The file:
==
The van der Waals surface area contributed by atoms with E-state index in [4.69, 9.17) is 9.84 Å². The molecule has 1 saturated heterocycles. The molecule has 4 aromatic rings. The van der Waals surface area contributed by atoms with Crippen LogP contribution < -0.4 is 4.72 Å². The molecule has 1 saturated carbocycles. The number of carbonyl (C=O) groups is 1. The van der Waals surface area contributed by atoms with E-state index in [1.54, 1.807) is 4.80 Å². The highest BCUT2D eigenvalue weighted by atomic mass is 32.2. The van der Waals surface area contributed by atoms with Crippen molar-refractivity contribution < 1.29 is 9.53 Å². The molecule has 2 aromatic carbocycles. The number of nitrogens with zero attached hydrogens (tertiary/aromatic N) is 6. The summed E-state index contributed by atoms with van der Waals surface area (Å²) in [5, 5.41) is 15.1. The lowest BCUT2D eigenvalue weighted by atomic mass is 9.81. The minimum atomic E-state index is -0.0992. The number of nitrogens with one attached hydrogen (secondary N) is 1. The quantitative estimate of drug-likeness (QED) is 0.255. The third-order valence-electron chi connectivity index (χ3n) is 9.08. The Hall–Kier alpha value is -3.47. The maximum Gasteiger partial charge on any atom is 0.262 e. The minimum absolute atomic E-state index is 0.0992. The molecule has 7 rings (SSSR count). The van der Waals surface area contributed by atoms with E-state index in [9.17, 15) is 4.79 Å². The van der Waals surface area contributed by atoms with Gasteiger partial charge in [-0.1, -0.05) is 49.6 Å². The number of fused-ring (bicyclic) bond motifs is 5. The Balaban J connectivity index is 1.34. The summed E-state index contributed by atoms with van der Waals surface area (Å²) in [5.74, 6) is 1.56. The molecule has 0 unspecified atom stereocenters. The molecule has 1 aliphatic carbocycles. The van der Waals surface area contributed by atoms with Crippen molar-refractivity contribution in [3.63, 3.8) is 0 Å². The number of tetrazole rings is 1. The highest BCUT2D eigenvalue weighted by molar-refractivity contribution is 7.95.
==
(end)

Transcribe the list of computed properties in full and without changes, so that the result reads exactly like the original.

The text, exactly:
The van der Waals surface area contributed by atoms with E-state index in [4.69, 9.17) is 9.84 Å². The molecule has 1 saturated heterocycles. The molecule has 4 aromatic rings. The van der Waals surface area contributed by atoms with Crippen LogP contribution < -0.4 is 4.72 Å². The molecule has 1 saturated carbocycles. The number of carbonyl (C=O) groups is 1. The van der Waals surface area contributed by atoms with E-state index in [1.54, 1.807) is 4.80 Å². The highest BCUT2D eigenvalue weighted by atomic mass is 32.2. The van der Waals surface area contributed by atoms with Crippen molar-refractivity contribution < 1.29 is 9.53 Å². The molecule has 2 aromatic carbocycles. The number of nitrogens with zero attached hydrogens (tertiary/aromatic N) is 6. The summed E-state index contributed by atoms with van der Waals surface area (Å²) in [5, 5.41) is 15.1. The lowest BCUT2D eigenvalue weighted by atomic mass is 9.81. The minimum atomic E-state index is -0.0992. The number of nitrogens with one attached hydrogen (secondary N) is 1. The quantitative estimate of drug-likeness (QED) is 0.255. The third-order valence-electron chi connectivity index (χ3n) is 9.08. The Hall–Kier alpha value is -3.47. The maximum Gasteiger partial charge on any atom is 0.262 e. The minimum absolute atomic E-state index is 0.0992. The molecule has 7 rings (SSSR count). The van der Waals surface area contributed by atoms with E-state index in [9.17, 15) is 4.79 Å². The van der Waals surface area contributed by atoms with Gasteiger partial charge in [-0.1, -0.05) is 49.6 Å². The number of fused-ring (bicyclic) bond motifs is 5. The Balaban J connectivity index is 1.34. The summed E-state index contributed by atoms with van der Waals surface area (Å²) in [5.74, 6) is 1.56. The molecule has 0 unspecified atom stereocenters. The molecule has 1 aliphatic carbocycles. The van der Waals surface area contributed by atoms with Crippen molar-refractivity contribution in [3.63, 3.8) is 0 Å². The number of tetrazole rings is 1. The highest BCUT2D eigenvalue weighted by molar-refractivity contribution is 7.95.